Writing a Health Vision Statement: A Step-by-Step Guide

Vision statements are what you want to see in the future. They are the big picture of where your healthcare company is headed, and how you expect people to be. Mission statements define why your company exists and why it matters, including the problems you intend to solve with your product or service. The mission explains an organization's plan for the present depending on what it wants to achieve.

Some vision statements are long, others are short, some are measurable, others are not. Mission statements that vary by industry, but all must be unique and realistic. Vision statements state where your organization wants to be in the future, framed in an ambitious and forward-looking way. Visions must be creative, ambitious and have a logical connection to the mission.

This is not a road map (that's what your strategy is for), but the destination depending on your mission. Vision statements help organizations make strategic decisions, aligning effort with goals. How can you tell the difference? Mission statements focus more on the outside and tell the world why the company exists. Vision statements can have an external and internal focus, guide employee efforts and strategic decision-making, in addition to conveying the company's grandest ambitions.

In some cases, organizations use their own slightly different definitions of mission and vision, but these statements will always include the company's vision of a better future and a language around what differentiates it from the competition. This is a fundamental first step in defining your strategy. Another way to talk about the concepts of mission and vision is the framework of objective, advantage and scope. These terms are used less frequently than “mission” and “vision” statements, but they can add value when trying to articulate the uniqueness of your organization.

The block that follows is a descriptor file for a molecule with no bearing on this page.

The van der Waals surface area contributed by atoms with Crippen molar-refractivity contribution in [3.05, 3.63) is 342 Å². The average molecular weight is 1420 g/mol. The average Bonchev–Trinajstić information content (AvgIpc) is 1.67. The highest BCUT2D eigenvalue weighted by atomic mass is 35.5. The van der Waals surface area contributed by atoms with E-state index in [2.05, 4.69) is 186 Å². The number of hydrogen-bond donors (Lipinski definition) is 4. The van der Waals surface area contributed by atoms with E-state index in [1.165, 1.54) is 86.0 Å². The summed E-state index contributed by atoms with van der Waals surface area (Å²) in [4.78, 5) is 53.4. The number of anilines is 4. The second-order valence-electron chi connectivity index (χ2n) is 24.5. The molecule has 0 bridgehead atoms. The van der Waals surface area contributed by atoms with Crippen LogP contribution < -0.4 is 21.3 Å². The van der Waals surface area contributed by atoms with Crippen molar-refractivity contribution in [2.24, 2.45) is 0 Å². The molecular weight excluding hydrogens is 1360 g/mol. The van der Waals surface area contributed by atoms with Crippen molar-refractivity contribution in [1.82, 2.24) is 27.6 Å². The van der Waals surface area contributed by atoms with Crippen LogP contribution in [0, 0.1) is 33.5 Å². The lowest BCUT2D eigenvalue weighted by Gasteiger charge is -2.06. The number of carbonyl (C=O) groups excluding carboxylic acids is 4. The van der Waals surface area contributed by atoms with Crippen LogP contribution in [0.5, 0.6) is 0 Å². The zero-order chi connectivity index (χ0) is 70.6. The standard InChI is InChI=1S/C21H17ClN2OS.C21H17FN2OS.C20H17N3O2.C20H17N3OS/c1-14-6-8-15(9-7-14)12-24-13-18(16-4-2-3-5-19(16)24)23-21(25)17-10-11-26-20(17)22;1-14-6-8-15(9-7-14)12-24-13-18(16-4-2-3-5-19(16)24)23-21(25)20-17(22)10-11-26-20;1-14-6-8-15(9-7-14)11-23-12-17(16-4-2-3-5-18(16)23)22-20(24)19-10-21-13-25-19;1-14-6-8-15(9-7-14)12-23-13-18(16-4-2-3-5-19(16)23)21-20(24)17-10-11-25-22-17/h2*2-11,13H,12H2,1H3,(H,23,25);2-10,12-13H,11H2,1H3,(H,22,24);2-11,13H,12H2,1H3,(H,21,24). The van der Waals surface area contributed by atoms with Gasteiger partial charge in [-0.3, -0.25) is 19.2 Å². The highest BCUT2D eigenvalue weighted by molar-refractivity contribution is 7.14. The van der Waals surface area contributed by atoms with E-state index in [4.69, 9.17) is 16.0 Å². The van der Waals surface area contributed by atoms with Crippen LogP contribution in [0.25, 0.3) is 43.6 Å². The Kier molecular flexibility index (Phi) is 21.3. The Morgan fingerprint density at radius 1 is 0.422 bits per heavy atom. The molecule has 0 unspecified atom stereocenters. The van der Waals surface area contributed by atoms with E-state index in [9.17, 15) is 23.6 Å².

As for time, both mission and vision are the first steps in defining your strategy. You can develop them together or lead them with your mission statement. Why? It's a common mistake to create a vision statement that's too lofty and spongy. If you start with the mission, you'll have a more realistic anchor point for your ideal future state.

Below, we have summarized some missions against examples of vision statements to provide inspiration. But if you're ready to start crafting your own vision statement, check out our step-by-step process as a guide. We have summarized the vision statement, but you can see a clear link to the three principles described in the mission. Notice that the purpose of the mission is to show what the Hampton County government offers, while the vision shows what a prosperous county aspires to.